writer manifesto

A Writer’s Manifesto—Daniel Soule

1. Write because you love it. If you do it for that reason, no one can touch you because the reward is intrinsic to the act itself.

2. Write for yourself – not yourself the writer, but yourself the reader. Write to blow yourself away. Write like that because you are not special and therefore there will be plenty of other schmucks like you. To that end write what you love, not what you think other people want you to write.

3. Writing is a skill. Work to be better than your previous self. This current work is not an end in itself but part of the excellences of what you will produce tomorrow. To that end, mistakes are victories and moments of true learning that improve your work.

4. Be truthful in all things and to all people, including yourself.

5. When you publish, you are a business and your books are products: act accordingly.

6. Build a platform which you own – i.e. a mailing list first, everything else second. Funnel people from other platforms to your platform.

7. Never sign away 80-90% of your intellectual property because you are not prepared to learn how to sell books, or because you crave the recognition of gate keepers. The first is laziness; the second contradicts points 1 and 4 in the manifesto. There are conditions under which a traditional contract could be signed: access to print distribution networks at scale, but separate from digital and audio rights; or when financial compensation exceeds the demonstrable earning potential you could achieve by yourself; access to multimedia deals – games, tv and movies – likely to exceed self marketing potential. If these conditions are met, then such a contract can be considered.

8. Pay to play – social media is a blight whose only benefit is access to unfettered data which enables targeted paid for advertising. Don’t try to sell books for free on social media – there is little to no evidence that it scales. Cases that appear to are examples of content marketing whose financial costs are hidden in the time used to create the content. Full economic costing demonstrates pay to play is the only thing that scales reliably. To this point: no risk, no reward.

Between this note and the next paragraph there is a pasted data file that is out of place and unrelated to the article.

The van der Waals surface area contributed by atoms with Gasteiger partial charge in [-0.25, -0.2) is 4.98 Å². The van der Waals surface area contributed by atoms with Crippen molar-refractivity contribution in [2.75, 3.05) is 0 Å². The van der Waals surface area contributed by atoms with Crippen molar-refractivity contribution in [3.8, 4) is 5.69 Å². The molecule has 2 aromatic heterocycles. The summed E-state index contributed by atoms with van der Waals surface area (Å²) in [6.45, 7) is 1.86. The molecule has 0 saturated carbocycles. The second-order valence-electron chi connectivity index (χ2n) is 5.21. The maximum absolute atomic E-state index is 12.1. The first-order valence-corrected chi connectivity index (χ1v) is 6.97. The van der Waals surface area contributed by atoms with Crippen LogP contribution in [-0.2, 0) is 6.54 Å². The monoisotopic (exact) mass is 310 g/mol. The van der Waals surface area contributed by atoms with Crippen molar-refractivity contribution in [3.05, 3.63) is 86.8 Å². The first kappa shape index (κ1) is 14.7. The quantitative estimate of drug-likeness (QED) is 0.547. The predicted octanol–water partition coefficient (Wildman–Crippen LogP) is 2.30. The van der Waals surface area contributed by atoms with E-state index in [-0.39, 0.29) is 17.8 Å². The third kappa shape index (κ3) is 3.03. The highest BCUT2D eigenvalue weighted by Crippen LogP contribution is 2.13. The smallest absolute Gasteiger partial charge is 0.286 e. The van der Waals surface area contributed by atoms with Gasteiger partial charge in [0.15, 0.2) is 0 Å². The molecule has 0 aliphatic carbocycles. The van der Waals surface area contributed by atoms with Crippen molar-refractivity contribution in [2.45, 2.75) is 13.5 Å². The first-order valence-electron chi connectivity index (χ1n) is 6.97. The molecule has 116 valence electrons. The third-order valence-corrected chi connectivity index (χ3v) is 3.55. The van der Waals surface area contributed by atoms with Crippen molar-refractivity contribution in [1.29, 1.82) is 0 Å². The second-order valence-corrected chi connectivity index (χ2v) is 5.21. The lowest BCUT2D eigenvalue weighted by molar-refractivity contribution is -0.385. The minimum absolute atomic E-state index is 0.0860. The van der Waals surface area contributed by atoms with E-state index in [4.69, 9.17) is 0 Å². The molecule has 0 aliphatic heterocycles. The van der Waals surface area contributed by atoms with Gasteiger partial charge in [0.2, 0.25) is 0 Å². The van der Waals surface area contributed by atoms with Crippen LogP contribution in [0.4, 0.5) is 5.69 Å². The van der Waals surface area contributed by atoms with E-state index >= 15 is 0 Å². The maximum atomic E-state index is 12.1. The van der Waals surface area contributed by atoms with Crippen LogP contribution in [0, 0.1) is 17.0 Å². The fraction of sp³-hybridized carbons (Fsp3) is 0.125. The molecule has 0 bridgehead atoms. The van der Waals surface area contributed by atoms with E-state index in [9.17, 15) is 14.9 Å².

9. Invest in your skills and your business either in time or money.

10. Money is not the only measure of success, but it is a really good one that is empirically verifiable and correlates with selling books to more readers. To that end and to points 6 and 7 when you publish seek to make money. Hope is not a strategy for selling.

11. Do the work. No one cares about your work in progress. Why should they? It doesn’t yet exist. They will care once you’ve written it – if it’s any good – so shut up and write. It’s not hard manual work. It is a privilege. If done well, it matters. So do the work.

12. Do not procrastinate. Beware of procrastination that looks like work.

13. Create a bookshelf of work to be proud of and remember point 1.

14. Remember to replenish the well. Take a break … sometimes. When you do, do it properly.

15. Writing is a long game, play it as such. Play today and every day you can with that in mind. You my lose today, but you can’t win if you don’t play tomorrow. And remember, while it can be a serious game, it is still a game, so have fun and get playing.

Daniel Soule

Once Dan is a horror author who was an academic, but the sentences proved too long and the words too obscure. Northern Ireland is where he now lives. But he was born in England and raised in Byron’s hometown, which the bard hated but Dan does not. They named every other road after Byron. As yet no roads are named after Dan but several children are. Dan’s literary fiction has featured in Number Eleven, Storgy, and the Dime Show Review. His science fiction is available in Shoreline of Infinity and Phantaxis. And his horror can be found in Devolution Z, Sanitarium Magazine, Disturbed Digest and Into the Ruins.

Dan’s website is at dansoule.com where there is an exclusive ebook of short stories available, plus a classic horror novel.

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This month in the Writers’ Mastermind we are working on the Ultimate Author Planning Workshop.

The cornerstone of this masterclass is developing a Writer Manifesto.

Create your Writer Manifesto and reverse-engineer an exact path to your career as a successful author. Join us in the Writers’ Mastermind.